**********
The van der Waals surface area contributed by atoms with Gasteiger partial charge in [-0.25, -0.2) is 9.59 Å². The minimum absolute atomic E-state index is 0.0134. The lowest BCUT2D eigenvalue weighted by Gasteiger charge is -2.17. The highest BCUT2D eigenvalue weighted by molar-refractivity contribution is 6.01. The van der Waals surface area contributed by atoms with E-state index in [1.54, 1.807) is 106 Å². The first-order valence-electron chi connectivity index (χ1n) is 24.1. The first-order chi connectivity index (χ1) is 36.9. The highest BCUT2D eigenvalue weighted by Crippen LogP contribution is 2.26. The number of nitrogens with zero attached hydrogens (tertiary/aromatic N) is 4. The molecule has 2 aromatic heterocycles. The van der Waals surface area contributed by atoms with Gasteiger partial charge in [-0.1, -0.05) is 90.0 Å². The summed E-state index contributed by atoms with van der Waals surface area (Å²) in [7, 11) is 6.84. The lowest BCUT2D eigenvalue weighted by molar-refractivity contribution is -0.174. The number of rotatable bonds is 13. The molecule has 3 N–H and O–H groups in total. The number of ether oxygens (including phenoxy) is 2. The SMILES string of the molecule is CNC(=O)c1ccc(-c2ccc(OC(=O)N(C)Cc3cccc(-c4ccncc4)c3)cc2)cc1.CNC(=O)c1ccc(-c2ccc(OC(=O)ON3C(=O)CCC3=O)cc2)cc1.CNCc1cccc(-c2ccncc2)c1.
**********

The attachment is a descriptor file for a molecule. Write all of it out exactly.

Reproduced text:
The van der Waals surface area contributed by atoms with Gasteiger partial charge in [-0.25, -0.2) is 9.59 Å². The minimum absolute atomic E-state index is 0.0134. The lowest BCUT2D eigenvalue weighted by Gasteiger charge is -2.17. The highest BCUT2D eigenvalue weighted by molar-refractivity contribution is 6.01. The van der Waals surface area contributed by atoms with E-state index in [1.54, 1.807) is 106 Å². The first-order valence-electron chi connectivity index (χ1n) is 24.1. The first-order chi connectivity index (χ1) is 36.9. The highest BCUT2D eigenvalue weighted by Crippen LogP contribution is 2.26. The number of nitrogens with zero attached hydrogens (tertiary/aromatic N) is 4. The molecule has 2 aromatic heterocycles. The van der Waals surface area contributed by atoms with Gasteiger partial charge in [-0.1, -0.05) is 90.0 Å². The summed E-state index contributed by atoms with van der Waals surface area (Å²) in [7, 11) is 6.84. The lowest BCUT2D eigenvalue weighted by molar-refractivity contribution is -0.174. The number of rotatable bonds is 13. The molecule has 3 N–H and O–H groups in total. The number of ether oxygens (including phenoxy) is 2. The SMILES string of the molecule is CNC(=O)c1ccc(-c2ccc(OC(=O)N(C)Cc3cccc(-c4ccncc4)c3)cc2)cc1.CNC(=O)c1ccc(-c2ccc(OC(=O)ON3C(=O)CCC3=O)cc2)cc1.CNCc1cccc(-c2ccncc2)c1.